|We are studying states of matter. We have a
question about glass. We have discrepant
information from the Internet about whether, at
room temperature, it is a liquid with a very high
viscosity or a solid. Could you please answer
our question: At room temperature, is glass a
solid or a liquid? Thank you very much!
|Question Date: 2003-12-10|
Actually, I believe that both answers are
correct. I think the real question is, "What is
Liquids, solids, and gases are all made up of
atoms. Now you may have learned that in a liquid,
the atoms are all jumbled and tumbled together.
Most solids, on the other hand, are
crystalline, which means that the atoms are
neatly arranged. Think of billiard balls all
stacked tightly together, or maybe the ball and
stick models you may have seen in class.
Now, a glass is somewhere in between. The best
way to think about a glass is to imagine the
liquid and imagine that you can actually see all
of the atoms moving around. Now take a picture.
When you look at the picture, the atoms are frozen
in time and place. This is a glass.
Think of what happens when you freeze a glass
of water. At first, the atoms in the water are
moving around because the water is warm and they
have a lot of energy. As the water cools, the
atoms move more slowly. As they lose energy, the
tend to arrange themselves in the best possible
manner and form ice crystals. However, this takes
time. If you cooled the water so quickly that
the atoms couldn't move to the best locations, you
would have a glass.
This is what it means to say that a glass is
a liquid with a very high viscosity. The atoms
would like to move to a position that has a lower
energy, but they're stuck or frozen in place
I once read a definition that said if you were
to kick a piece of material with you barefoot, and
it hurts, then it's solid. That might be a silly
definition, but it's pretty good. The windows in
your school are glasses. They're solid, too.
Hope this helped.
You are asking a question which is really at
the edge of our current knowledge of physics. In
fact, there is an entire sub-field of physics
designed to answer exactly this question. So, the
short answer to your question is that, according
to a glass expert down the hall from me, nobody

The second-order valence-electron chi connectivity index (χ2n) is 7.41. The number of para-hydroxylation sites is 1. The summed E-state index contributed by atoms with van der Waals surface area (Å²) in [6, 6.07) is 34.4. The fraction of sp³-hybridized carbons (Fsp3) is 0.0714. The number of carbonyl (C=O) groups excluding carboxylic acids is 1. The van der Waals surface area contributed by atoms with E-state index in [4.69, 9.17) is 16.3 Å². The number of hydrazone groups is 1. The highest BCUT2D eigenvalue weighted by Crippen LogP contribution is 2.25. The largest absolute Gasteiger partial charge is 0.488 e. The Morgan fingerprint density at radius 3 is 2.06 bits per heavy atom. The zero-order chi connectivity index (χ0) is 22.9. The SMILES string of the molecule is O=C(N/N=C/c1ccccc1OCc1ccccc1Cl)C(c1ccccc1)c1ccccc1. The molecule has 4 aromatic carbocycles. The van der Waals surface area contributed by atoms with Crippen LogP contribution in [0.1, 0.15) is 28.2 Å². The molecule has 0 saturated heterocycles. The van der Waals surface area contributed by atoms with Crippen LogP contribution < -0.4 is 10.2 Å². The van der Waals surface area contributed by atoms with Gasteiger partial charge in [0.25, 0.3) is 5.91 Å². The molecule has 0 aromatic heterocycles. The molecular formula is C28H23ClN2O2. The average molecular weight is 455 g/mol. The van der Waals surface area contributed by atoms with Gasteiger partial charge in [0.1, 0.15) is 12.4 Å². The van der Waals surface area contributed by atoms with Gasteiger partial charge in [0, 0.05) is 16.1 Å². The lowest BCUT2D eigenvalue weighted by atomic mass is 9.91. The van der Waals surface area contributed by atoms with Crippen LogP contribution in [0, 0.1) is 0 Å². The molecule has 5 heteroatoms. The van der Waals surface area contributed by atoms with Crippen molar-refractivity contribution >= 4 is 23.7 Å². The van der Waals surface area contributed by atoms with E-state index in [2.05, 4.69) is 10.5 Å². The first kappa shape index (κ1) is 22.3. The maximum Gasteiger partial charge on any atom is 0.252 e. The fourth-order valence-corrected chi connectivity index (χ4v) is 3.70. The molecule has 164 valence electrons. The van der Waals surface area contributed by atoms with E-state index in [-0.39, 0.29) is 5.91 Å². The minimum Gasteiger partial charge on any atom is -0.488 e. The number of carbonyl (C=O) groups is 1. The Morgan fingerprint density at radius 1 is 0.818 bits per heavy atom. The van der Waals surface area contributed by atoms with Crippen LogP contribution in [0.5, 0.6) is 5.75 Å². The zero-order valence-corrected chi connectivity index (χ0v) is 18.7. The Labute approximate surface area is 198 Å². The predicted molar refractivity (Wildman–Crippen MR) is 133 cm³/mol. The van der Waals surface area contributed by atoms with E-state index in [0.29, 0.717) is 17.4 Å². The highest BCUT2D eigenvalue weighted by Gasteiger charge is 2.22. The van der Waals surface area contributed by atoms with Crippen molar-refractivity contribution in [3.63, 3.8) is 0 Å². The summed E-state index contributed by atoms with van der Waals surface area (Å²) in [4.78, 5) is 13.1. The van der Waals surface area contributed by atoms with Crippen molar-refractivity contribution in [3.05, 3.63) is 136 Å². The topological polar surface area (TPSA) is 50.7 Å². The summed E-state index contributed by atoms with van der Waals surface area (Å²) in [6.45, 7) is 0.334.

In many solids, the atoms of the material
arrange in a regular pattern called a crystal.
In these materials, there is a sharp transition
between the liquid and the solid, and quite a bit
is known about this transition. In a glass,
something much weirder happens. As you cool the
liquid down, the molecules slow down and start
hitting each other more and more. As this happens,
they begin to get stuck on each other, until
eventually, they are so stuck that they are unable
to flow. This is called "jamming". What
seems to happen is that the time it takes for a
glass to flow gets higher and higher, until
eventually it takes thousands, or hundreds of
thousands, or billions of years. So, does glass
flow? Yes. Is it a liquid or a
solid? It depends on how long you look at
it. I would probably tell you that it was
neither - it's just a glass.
Just to show you how weird glasses can be and
to give you an example of what I mean, there are
materials (such as pitch tar) that can be poured
into a funnel. Every 80 years or so, one drop will
fall from the bottom of a funnel. If you smash it
with a hammer, however, it will shatter.
So over an 80 year period, it is a liquid.
Over the time it takes to smash it with a hammer,
it is a solid.
The last thing I want to say is that I've heard
that stained glass windows in old churches look as
if they have flowed. Apparently, there is still a
big argument about whether that glass has flowed
over a few hundred years or if the glass looks
that way because of how it was made.
This is a good question. The difference
between a crystal and a liquid is that a crystal
has a long range periodic structure that goes on
forever . That is, once the unit cell is
determined, one simply repeats this UNIT CELL
A liquid on the other hand is a DISORDERED
material ... It has only a very short range
structure ; beyond a few atom diameters liquids
are significantly disordered---they possess no
long range structure.
Now, a GLASS is frozen liquid... so
while a glass has the thermal properties (like the
specific heat) of a crystal , it shares the
disorganization at long range with a liquid.
So a glass is a solid ; but it can also be
described as a frozen liquid (of very high
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